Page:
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Prions can be amplified by serial protein misfolding cyclic amplification (sPMCA) from the milk of a high proportion of apparently healthy, scrapie exposed sheep with PRNP genotypes not previously associated with high disease penetrance.1 These data strongly suggest the widespread presence of subclinical scrapie infections within scrapie-exposed flocks containing sheep with a range of susceptible PRNP genotypes. These data also lead to the hypothesis that similar subclinical disease states may be common for other animal and human prion diseases. Furthermore, the application of sPMCA to milk provides a method to detect such subclinical disease. Here, we describe the high level amplification of bovine spongiform encephalopathy (BSE) prions from both ovine and bovine origin, a methodology that will facilitate the detection of any prions secreted within bovine and ovine milk during subclinical and clinical BSE disease.
Serial protein misfolding cyclic amplification (sPMCA) involves the amplification of minute quantities of PrPSc seeded into PrPC substrate using iterative rounds of sonication and incubation at 37°C, and offers exquisite sensitivity for the detection of prions. This technique was pioneered by Soto and colleagues2,3 and has been used to detect prions in both blood2 and brain material3 in the preclinical stages of rodent-scrapie. Importantly, this methodology has been applied to the high level amplification of PrPSc from natural hosts of prion diseases including human variant-Creutzfeldt-Jakob disease (vCJD),4 cervine chronic wasting disease (CWD)5 and ovine scrapie.6 Together, data suggests that sPMCA has obvious application to the monitoring of prions within subclinical disease. Recently, sPMCA was applied within our laboratory to detect PrPSc within ovine milk secreted from sheep incubating natural scrapie infections.1 We reported the presence of prions within milk of clinically normal sheep with a range of PRNP genotypes, AHQ/VRQ (AV136HR154QQ171), ARQ/VRQ and ARR/VRQ. The AHQ/VRQ and ARR/VRQ PRNP genotypes are typically associated with relatively limited disease penetrance.7 This data strongly suggests the detection of subclinical disease in some of these animals and highlights the analysis of milk as a suitable matrix to measure subclinical prion diseases. Given that cervid CWD, human vCJD, and experimental ovine BSE display similar tissue tropism of PrPSc compared to ovine scrapie, it seems possible that an analogous secretion mechanism occurs for these other prion diseases and that the sPMCA analysis of milk could facilitate the detection of subclinical disease states.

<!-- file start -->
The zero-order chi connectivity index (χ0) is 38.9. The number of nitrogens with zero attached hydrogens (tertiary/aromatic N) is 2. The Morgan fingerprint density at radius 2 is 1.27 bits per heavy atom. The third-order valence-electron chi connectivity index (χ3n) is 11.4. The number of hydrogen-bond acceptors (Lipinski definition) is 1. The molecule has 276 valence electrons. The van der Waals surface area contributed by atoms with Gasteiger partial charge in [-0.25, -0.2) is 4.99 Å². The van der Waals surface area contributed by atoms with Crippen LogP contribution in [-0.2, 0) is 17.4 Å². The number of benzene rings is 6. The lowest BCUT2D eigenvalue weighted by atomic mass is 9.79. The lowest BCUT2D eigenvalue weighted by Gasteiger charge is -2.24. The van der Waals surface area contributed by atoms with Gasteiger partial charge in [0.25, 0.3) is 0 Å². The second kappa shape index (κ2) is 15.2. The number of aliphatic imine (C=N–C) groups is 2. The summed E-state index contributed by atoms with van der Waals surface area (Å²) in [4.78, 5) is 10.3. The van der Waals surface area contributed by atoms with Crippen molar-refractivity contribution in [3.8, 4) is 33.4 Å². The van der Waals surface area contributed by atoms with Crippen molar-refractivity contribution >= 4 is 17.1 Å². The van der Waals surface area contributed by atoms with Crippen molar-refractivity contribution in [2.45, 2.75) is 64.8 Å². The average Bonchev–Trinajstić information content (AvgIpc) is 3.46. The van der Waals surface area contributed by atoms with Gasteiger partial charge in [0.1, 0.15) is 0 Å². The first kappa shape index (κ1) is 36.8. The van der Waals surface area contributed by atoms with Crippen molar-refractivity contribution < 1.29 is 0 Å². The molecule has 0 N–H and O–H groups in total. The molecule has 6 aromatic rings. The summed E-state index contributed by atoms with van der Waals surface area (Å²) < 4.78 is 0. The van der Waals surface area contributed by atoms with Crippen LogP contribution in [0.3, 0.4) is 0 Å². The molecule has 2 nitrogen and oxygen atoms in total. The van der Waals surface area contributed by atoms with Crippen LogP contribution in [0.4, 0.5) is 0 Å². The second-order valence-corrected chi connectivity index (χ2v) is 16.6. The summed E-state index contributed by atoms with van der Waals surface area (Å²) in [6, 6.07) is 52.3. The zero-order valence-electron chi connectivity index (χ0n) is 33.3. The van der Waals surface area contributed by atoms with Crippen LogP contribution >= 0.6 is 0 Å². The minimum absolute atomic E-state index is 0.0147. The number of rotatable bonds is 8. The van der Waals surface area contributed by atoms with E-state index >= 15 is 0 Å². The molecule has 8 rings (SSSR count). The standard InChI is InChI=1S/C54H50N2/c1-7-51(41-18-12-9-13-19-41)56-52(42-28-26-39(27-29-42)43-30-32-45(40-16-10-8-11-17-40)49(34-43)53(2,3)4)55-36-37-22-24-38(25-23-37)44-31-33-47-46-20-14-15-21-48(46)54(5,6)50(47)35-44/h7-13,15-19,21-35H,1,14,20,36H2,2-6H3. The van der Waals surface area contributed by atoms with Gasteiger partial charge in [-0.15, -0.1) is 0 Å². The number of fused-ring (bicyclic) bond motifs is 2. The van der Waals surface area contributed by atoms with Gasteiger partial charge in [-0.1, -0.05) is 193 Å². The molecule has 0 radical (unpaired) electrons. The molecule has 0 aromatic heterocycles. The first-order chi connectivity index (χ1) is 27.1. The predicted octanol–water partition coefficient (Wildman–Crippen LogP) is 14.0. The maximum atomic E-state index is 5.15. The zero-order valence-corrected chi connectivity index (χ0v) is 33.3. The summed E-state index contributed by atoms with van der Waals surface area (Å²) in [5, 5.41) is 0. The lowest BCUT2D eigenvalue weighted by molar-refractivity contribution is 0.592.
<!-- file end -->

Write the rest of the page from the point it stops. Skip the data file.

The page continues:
A subclinical state for prion diseases has been defined as the replication of prions that does not lead to clinical disease within the normal life span of the host.8 Where such a definition is applied to food chain animals such as cattle and sheep, the normal life span could be defined as the age at slaughter. The occurrence of subclinical scrapie in sheep has been described several times in the literature9–11 where the presence of subclinical infections within a flock with a high proportion of scrapie-susceptible PRNP genotypes far outnumbered those animals with clinical disease. Similarly, subclinical BSE infections have been reported in cattle12,13 where infectivity is detected within Peyer's patches and tonsils and then later within the sciatic nerve and brainstem of apparently healthy cows.13 With respect to experimental models of prion diseases, several reports describe the presence of subclinical disease as a result of both between- and within-species transmissions. The inoculation of mice with high doses of hamster scrapie prions has been shown to produce demonstrable replication of prions without the advent of clinical disease.8,14 In addition, inoculation of rodents with low doses of rodent-adapted prion strains originating from ovine and human sources has been demonstrated to produce subclinical infections.15–18 Such studies have demonstrated the production of subclinical infection following oral challenge and that the presentation of subclinical, as opposed to clinical disease, is dictated by the levels of PrP within the host animal as well as the infectious dose.16 The advent of mice transgenic for the PRNP gene has yielded in vivo models to investigate the ability of different PrP proteins to sustain the replication of various prion strains. The use of mice transgenic for human PRNP sequences coding for either MM or MV at codon 129 demonstrated the common occurrence of subclinical infections as a result of inoculation with human vCJD or bovine BSE prions.19,20 Overall, accumulating evidence indicates that subclinical prion infections may well be a common outcome after exposure to the prion agent.